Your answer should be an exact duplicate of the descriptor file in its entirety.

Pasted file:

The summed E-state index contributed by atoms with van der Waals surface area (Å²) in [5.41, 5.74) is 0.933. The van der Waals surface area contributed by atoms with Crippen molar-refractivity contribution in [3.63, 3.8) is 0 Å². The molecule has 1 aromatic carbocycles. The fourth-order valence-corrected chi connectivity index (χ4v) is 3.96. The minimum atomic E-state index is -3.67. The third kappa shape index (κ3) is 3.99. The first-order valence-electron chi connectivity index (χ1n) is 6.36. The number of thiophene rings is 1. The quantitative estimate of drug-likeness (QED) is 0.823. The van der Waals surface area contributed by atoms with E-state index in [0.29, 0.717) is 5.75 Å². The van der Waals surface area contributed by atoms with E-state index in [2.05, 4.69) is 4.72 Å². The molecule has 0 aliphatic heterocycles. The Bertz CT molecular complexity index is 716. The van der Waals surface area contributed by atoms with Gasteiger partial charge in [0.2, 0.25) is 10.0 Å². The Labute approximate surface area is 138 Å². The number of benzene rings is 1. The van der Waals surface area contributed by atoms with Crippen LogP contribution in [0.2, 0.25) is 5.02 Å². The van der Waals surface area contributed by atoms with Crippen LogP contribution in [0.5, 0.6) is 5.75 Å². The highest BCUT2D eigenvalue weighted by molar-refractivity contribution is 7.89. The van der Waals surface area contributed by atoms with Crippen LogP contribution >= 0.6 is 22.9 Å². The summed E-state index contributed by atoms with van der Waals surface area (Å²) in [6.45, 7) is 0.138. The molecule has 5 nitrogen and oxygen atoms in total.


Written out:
The summed E-state index contributed by atoms with van der Waals surface area (Å²) in [5.41, 5.74) is 0.933. The van der Waals surface area contributed by atoms with Crippen molar-refractivity contribution in [3.63, 3.8) is 0 Å². The molecule has 1 aromatic carbocycles. The fourth-order valence-corrected chi connectivity index (χ4v) is 3.96. The minimum atomic E-state index is -3.67. The third kappa shape index (κ3) is 3.99. The first-order valence-electron chi connectivity index (χ1n) is 6.36. The number of thiophene rings is 1. The quantitative estimate of drug-likeness (QED) is 0.823. The van der Waals surface area contributed by atoms with E-state index in [0.29, 0.717) is 5.75 Å². The van der Waals surface area contributed by atoms with E-state index in [2.05, 4.69) is 4.72 Å². The molecule has 0 aliphatic heterocycles. The Bertz CT molecular complexity index is 716. The van der Waals surface area contributed by atoms with Gasteiger partial charge in [0.2, 0.25) is 10.0 Å². The Labute approximate surface area is 138 Å². The number of benzene rings is 1. The van der Waals surface area contributed by atoms with Crippen LogP contribution in [0.2, 0.25) is 5.02 Å². The van der Waals surface area contributed by atoms with Crippen LogP contribution in [0.5, 0.6) is 5.75 Å². The highest BCUT2D eigenvalue weighted by molar-refractivity contribution is 7.89. The van der Waals surface area contributed by atoms with Crippen LogP contribution >= 0.6 is 22.9 Å². The summed E-state index contributed by atoms with van der Waals surface area (Å²) in [6.45, 7) is 0.138. The molecule has 5 nitrogen and oxygen atoms in total.